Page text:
Local hardware stores are among the businesses considered essential during the COVID-19 pandemic.

Managers at a couple of those stores shared Thursday how things have — or haven’t — changed since Indiana’s stay at home order took effect.

Nathan Miller, manager at Varns & Hoover, Middlebury, said that for the most part he hasn’t seen a big change.

“Obviously we’re a small community so, for us, it’s pretty much business as usual. We’re still here and functioning,” Miller said.

He said customers are coming in looking for hand sanitizer and bleach.

“We can’t get those things — the warehouses are out and they’re going to more essential organizations like hospitals, who need it badly,” he said.

But Miller said he expects in the next month or so the warehouses will have some supplies again.

“The first thing we noticed selling really quickly was the dust masks, then the hand sanitizer and then bleach and now toilet paper,” Miller added, saying it came in waves.

As for people coming in for materials to work on home projects, Miller said he thinks it’s possibly increased a little as people are home more and looking for things to do, but he feels product sales have been pretty consistent as in previous years.

Tyler Klassan, hardware clerk at John Hall True Value in Goshen, said he hasn’t noticed a big difference in purchases. He reported people have been coming in to buy grass seed, fertilizer and hardware items.

“We don’t have any toilet paper or hand sanitizer,” he said.

In Nappanee, Kendall Young, manager at Stickley Ace Hardware, said they were seeing a lot of paint being sold earlier but that’s slowed down some since the governor’s order this week. He noticed yard items are being purchased earlier than normal.

“People are home and bored,” he said, adding he saw somewhere advice for people stating, “Now they have the time to tackle that ‘to-do’ list.”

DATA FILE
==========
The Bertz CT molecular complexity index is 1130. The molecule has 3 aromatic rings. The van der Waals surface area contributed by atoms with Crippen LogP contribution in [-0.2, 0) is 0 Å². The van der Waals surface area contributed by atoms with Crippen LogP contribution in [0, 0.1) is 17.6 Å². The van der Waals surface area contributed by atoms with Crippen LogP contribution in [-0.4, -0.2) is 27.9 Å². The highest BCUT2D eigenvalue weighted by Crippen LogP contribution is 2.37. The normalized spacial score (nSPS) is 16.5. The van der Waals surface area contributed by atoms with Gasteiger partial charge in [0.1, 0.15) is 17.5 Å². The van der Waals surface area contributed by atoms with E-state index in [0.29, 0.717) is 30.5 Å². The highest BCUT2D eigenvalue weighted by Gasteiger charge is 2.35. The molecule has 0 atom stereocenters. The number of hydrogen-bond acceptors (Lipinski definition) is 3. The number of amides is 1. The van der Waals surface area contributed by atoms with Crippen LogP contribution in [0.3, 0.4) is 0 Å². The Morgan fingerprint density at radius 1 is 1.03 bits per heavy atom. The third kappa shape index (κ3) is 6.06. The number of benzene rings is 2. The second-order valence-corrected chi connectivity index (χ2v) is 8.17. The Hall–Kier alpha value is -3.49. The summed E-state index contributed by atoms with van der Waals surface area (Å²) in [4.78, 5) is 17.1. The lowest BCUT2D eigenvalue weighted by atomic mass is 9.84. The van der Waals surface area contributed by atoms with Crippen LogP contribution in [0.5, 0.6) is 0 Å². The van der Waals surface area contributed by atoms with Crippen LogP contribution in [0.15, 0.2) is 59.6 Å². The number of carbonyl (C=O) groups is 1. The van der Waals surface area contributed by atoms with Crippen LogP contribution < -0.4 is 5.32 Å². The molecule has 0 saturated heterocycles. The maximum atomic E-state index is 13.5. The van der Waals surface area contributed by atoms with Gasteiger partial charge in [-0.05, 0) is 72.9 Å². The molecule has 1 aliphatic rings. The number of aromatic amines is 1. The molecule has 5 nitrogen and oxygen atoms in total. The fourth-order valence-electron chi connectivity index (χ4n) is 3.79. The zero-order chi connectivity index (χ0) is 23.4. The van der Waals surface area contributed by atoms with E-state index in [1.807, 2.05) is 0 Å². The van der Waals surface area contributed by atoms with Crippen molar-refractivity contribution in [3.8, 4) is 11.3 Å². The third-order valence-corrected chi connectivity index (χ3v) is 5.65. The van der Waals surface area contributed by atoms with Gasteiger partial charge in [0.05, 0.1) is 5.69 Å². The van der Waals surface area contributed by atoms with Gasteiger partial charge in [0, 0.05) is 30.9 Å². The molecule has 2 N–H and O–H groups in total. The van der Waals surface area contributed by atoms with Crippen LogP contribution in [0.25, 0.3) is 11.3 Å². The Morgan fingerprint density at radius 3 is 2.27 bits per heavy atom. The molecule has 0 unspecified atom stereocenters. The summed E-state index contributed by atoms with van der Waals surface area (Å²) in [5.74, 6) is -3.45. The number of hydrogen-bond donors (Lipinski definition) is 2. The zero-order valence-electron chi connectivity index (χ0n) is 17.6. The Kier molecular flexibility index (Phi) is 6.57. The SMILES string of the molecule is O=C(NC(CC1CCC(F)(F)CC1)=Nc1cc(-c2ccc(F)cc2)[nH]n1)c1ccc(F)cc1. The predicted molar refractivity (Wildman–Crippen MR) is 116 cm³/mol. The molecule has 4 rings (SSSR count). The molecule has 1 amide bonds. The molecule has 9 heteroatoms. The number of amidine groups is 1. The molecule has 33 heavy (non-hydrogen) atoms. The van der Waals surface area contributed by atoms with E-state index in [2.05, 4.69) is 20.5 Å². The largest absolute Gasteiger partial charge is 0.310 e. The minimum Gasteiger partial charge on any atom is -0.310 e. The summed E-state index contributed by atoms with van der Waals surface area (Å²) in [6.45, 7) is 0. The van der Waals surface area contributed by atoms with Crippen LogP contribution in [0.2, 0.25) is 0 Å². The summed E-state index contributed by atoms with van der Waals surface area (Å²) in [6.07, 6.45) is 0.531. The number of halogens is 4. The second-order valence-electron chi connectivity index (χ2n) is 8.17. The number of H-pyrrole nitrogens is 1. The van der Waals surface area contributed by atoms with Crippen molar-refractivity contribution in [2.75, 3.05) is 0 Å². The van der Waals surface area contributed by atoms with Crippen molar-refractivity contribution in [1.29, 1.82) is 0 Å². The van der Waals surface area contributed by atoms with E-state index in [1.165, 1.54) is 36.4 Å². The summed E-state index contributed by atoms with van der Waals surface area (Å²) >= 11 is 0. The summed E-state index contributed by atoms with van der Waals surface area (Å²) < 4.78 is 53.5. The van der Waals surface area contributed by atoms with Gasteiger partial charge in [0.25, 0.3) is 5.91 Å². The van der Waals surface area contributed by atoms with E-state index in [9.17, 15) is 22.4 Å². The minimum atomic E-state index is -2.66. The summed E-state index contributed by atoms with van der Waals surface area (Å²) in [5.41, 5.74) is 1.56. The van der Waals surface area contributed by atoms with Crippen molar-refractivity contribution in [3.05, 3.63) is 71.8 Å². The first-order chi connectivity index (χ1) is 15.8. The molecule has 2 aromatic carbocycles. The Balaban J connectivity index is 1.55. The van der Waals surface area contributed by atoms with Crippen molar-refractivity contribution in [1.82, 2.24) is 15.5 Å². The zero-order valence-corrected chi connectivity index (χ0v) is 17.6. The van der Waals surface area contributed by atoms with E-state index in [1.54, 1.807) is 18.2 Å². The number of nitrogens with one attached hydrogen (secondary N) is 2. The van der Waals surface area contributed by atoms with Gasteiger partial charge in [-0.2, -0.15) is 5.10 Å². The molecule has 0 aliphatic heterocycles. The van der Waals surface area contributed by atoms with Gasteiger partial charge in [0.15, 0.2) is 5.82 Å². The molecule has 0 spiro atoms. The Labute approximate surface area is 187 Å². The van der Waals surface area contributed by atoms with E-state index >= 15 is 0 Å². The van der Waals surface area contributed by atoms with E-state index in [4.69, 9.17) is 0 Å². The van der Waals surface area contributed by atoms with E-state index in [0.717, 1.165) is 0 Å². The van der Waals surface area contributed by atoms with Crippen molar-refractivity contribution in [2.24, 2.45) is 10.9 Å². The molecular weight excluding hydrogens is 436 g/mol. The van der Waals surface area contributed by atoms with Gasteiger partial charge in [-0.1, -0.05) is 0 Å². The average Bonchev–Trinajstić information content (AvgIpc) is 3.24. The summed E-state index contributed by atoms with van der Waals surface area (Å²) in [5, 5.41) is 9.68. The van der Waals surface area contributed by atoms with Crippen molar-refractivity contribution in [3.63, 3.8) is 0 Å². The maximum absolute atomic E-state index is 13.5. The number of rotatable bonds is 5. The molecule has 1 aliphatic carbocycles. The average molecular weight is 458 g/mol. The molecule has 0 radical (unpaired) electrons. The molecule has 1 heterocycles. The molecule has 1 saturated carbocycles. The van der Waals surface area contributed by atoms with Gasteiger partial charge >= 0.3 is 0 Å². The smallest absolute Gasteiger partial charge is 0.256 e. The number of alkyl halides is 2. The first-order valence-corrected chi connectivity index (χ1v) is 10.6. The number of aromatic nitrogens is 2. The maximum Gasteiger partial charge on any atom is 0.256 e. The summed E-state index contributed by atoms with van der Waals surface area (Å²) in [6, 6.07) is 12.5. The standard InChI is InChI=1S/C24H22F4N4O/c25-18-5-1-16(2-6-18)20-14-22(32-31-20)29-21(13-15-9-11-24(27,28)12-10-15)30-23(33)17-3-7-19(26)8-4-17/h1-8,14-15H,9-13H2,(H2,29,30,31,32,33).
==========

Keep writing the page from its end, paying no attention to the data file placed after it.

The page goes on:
All three stores said their employees and customers are taking more precautions. Miller said at Varns and Hoover, seniors are a large portion of their clientele.

“I’m not seeing them as much,” he said, as that age group is more at risk for serious complications from COVID-19.

The business added curbside pickup for their customers, who can call in their orders and, when they arrive, items will be brought out to them. Stickley Ace Hardware also added curbside pickup and expanded their delivery service. Although not an advertised service at John Hall Hardware, the clerk on duty said he thought curbside pickup would be something they’d be able to do if someone requested it.

Customers and employees at all three stores are also taking additional safety measures.

“I’ve noticed customers coming in are more cautious about keeping their distance,” Klassen said. “They’re leery.”

But Klassen said they are wiping down surfaces such as counters, doors and keypads for credit and debit card machines every couple of hours. Miller and Young said the same things are going on in their stores, as well as employees washing their hands more.

“We’re not as hands-on as we’d like to be,” Young said. “But we’ll still be as helpful as we can be — if you have a question, we’ll help.”

All three stores are keeping normal store hours, at least for now.

“We don’t want to change anything now; people have enough to worry about,” Miller said.

Young said, “Our new tagline is ‘Still open, always essential, forever helpful.’”

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